[updated May 2008]
Gordon Lightfoot made the top 50 essential Canadian singles for a mediocre song about a stereotypical slut who hung around his back stairs. If he had to be on the list-- and I don't quibble with that-- it should have been for "Early Morning Rain", "That's What you get for Lovin' me" or something else. How about "Sit Down, Young Stranger"?
For all the songs written about the generation gap in the 1960's, "Sit Down, Young Stranger" is one of the most touching, and the most diligent. It's not a lazy lyric (like "Sundown")-- there's some thought in a phrase like "my love was given freely and oft-times was returned" (even if the "oft-times" is hackneyed). Not always, but often. The son's encounter with his parents parallels his encounter with an imperfect world, in which he is lonely, at times, but satisfied with his dreams.
It's the weirdness of the song that I like. Lightfoot seems to be struggling to express a real experience and real insight instead of a cliché about rebellion. There is real pain in the distance between father and son. The son's ideals are somewhat inchoate and fanciful, and his father is harsh but not mean. "How can you find your fortune if you cannot find yourself?" It sounds more real than Cat Stevens' "Father and Son" which sounds schematic and contrived in comparison. There is some sympathy for the father, and understanding, and some distance from the mother's unconditional and perhaps smothering love. The song is full of little edges that scrape like sandpaper: "not knowing where to sit", "my father looms above me/for him there is no rest", "my thoughts are all in spin", "I never questioned no one and no one questioned me".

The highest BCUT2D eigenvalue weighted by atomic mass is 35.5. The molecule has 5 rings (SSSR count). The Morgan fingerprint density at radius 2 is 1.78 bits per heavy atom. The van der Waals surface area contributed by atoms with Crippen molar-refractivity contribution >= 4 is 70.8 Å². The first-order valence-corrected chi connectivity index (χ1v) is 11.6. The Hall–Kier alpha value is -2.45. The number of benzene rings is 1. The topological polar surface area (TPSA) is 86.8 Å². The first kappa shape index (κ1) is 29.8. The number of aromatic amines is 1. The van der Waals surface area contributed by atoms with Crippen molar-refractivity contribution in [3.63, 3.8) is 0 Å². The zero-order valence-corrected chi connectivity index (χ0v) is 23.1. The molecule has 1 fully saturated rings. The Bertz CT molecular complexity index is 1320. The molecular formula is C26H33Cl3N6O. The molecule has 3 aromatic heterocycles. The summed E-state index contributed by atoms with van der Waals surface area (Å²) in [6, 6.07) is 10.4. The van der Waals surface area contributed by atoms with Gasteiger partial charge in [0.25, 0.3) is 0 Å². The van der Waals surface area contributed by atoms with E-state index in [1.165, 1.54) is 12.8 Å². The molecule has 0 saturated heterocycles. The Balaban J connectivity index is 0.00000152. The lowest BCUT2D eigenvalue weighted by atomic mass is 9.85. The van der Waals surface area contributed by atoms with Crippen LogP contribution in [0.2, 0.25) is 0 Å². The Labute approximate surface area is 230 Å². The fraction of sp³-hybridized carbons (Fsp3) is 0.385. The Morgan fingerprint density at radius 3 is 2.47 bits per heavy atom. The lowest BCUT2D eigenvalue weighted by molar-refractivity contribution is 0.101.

The last verse is a mystery to me. Logically, it is the son responding the father of the previous verse: "I wait for your reply".
The answer is not easy
For souls are not reborn
To wear the crown of peace
You must wear the crown of thorns
If Jesus had a reason,
I'm sure he would not tell
They treated him so badly,
how could he wish them well?
But it almost sounds like the father speaking at first-- it is the wisdom (or foolishness) of age that only violence (thorns) can lead to peace. But then I think it is the son, observing that the mystery of Christ is that he didn't have a reason for his actions-- I presume his self-destruction-- in the human sense. And the son doesn't see the divine in Christ's rejection of his own family-- just silence ("souls are not reborn"). But it's hard to tell if this is a rejection of Christ or acceptance.
[added November 2009] I missed the possibility that it is a narrator who speaks those lines. It makes some sense-- it is an observation that might be made by a third party: to wear the crown of peace... Is it a narrative voice telling us that this thorny distance between father and son, between the generations, can only be traversed in blood?
These last eight lines are among the most poetic every inscribed by a Canadian song-writer-- and among the most haunting.
It's a puzzling verse.
There is no doubt about the meaning of the poignant last phrase, though. All the searching and questioning comes down to one thing, that shattering, heart-breaking last line:
The answer's in the forest,
Carved upon a tree.
John loves Mary,
Does anyone love me?